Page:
BMW Z4 coupe

With sharper responses and a more controlled feel in corners, BMW's Z4 Coupé hand­les better than the Roadster

Overall Auto Express Rating

4.0 out of 5

With sharper responses and a more controlled feel in corners, the Z4 Coupé hand­les better than the Roadster – but it’s not perfect. The cabin is cramped and the stiff ride is disconcerting on bumpy roads. However, the 3.0-litre model makes the M Coupé look pricey, and still offers the true feel of a sports car.

Britain is on Z alert, as BMW finally unleashes its spectacular new Z4 Coupé onto our roads. The result of an ‘after-hours’ project by the company’s engineers, the two-seater promises to be one of the most rewarding driver’s cars launched this year.

It was originally unveiled at the 2005 Frankfurt Motor Show, and we’ve already got behind the wheel of the M-badged 3.2-litre six-cylinder model. And while the full-on M Coupé has grabbed the headlines, the new hard-top is also available with a less extreme power­plant. Now, we try the first right-hand-drive 3.0-litre version to see what the ‘entry-level’ car has to offer.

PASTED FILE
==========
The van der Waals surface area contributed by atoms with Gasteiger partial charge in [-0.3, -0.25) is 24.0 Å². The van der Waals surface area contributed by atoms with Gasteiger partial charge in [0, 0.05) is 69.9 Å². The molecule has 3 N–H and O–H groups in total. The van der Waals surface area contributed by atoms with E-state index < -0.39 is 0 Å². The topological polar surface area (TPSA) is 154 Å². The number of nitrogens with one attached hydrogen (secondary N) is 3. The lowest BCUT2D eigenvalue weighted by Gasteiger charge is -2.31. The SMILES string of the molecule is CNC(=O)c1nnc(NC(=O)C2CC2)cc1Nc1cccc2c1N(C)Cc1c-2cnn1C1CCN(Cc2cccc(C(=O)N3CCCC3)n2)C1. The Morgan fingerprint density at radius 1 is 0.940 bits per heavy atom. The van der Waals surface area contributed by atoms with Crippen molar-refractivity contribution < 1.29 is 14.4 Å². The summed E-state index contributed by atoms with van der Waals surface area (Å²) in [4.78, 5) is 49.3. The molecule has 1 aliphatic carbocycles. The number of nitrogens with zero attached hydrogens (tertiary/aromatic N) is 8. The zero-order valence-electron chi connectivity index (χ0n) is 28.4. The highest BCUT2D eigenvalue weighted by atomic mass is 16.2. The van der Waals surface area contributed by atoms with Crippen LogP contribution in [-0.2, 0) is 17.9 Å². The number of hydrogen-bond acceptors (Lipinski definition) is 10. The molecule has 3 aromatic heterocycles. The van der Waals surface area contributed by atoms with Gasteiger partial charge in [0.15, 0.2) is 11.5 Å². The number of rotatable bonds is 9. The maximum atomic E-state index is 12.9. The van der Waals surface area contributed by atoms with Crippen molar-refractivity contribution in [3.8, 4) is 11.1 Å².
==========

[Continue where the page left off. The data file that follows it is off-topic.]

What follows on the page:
The newcomer uses one of BMW’s latest straight-six powerplants, which delivers 261bhp to the rear wheels and is accompanied by a tuneful rasp from under the bonnet. It’s not short of pace, either, as the Coupé covers the 0-62mph sprint in 5.7 seconds.

There’s a real sense of drama when you get behind the wheel, too. With its new roof, the cabin is a snug fit, and you sit far back towards the rear axle, with the Z4’s long bonnet stretching out in front of you.

On the road, the feeling of driving a raw sports car continues. This SE-spec model does without the stiff M Sport suspension, but it still struggles to smooth out bumps, making it uncomfortable on back roads and difficult to predict when cornering. However, turn into a bend and the stiffer shell means the handling is more responsive. Body roll is virtually eliminated from the equation, and each steering input delivers a direct and accurate response. Needless to say, if you push too hard with the traction control off, the rear wheels will slide.

One thing’s for sure – only drivers who want the most extreme track day car will really need to spend an extra £10,000 on the flagship M Coupé. At £31,400, the 3.0-litre model is better value, and even offers a bigger boot – the range-topper has its battery in the back.

If you like your sports cars to handle the old-fashioned way, you’ll love the thrills the Z4 Coupé has to offer.

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